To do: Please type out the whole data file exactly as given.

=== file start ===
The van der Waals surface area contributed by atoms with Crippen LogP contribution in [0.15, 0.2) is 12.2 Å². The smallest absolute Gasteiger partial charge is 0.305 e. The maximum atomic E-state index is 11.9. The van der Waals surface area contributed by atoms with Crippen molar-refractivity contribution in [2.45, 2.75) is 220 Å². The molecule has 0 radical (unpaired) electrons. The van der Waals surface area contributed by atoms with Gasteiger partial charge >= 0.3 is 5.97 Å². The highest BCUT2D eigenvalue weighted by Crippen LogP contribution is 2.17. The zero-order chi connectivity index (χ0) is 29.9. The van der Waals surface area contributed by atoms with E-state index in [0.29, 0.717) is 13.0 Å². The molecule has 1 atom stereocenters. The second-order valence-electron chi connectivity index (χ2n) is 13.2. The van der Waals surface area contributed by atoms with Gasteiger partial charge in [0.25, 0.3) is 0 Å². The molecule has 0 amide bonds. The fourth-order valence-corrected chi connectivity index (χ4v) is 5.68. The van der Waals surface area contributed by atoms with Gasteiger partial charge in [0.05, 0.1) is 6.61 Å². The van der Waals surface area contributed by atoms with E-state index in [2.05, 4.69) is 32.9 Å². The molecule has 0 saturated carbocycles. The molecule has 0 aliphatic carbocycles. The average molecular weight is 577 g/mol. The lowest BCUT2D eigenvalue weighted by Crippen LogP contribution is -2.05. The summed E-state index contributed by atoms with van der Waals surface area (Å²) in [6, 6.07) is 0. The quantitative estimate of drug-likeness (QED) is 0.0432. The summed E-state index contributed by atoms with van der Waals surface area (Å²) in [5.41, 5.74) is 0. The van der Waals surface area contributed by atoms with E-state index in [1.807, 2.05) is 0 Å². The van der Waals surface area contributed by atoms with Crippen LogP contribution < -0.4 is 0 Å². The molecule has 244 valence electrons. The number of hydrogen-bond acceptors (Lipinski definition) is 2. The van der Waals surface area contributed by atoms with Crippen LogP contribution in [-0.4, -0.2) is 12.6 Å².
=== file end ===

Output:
The van der Waals surface area contributed by atoms with Crippen LogP contribution in [0.15, 0.2) is 12.2 Å². The smallest absolute Gasteiger partial charge is 0.305 e. The maximum atomic E-state index is 11.9. The van der Waals surface area contributed by atoms with Crippen molar-refractivity contribution in [2.45, 2.75) is 220 Å². The molecule has 0 radical (unpaired) electrons. The van der Waals surface area contributed by atoms with Gasteiger partial charge >= 0.3 is 5.97 Å². The highest BCUT2D eigenvalue weighted by Crippen LogP contribution is 2.17. The zero-order chi connectivity index (χ0) is 29.9. The van der Waals surface area contributed by atoms with E-state index in [0.29, 0.717) is 13.0 Å². The molecule has 1 atom stereocenters. The second-order valence-electron chi connectivity index (χ2n) is 13.2. The van der Waals surface area contributed by atoms with Gasteiger partial charge in [0.25, 0.3) is 0 Å². The molecule has 0 amide bonds. The fourth-order valence-corrected chi connectivity index (χ4v) is 5.68. The van der Waals surface area contributed by atoms with Gasteiger partial charge in [0.05, 0.1) is 6.61 Å². The van der Waals surface area contributed by atoms with E-state index in [2.05, 4.69) is 32.9 Å². The molecule has 0 saturated carbocycles. The molecule has 0 aliphatic carbocycles. The average molecular weight is 577 g/mol. The lowest BCUT2D eigenvalue weighted by Crippen LogP contribution is -2.05. The summed E-state index contributed by atoms with van der Waals surface area (Å²) in [6, 6.07) is 0. The quantitative estimate of drug-likeness (QED) is 0.0432. The summed E-state index contributed by atoms with van der Waals surface area (Å²) in [5.41, 5.74) is 0. The van der Waals surface area contributed by atoms with E-state index in [1.807, 2.05) is 0 Å². The van der Waals surface area contributed by atoms with Crippen LogP contribution < -0.4 is 0 Å². The molecule has 244 valence electrons. The number of hydrogen-bond acceptors (Lipinski definition) is 2. The van der Waals surface area contributed by atoms with Crippen LogP contribution in [-0.4, -0.2) is 12.6 Å².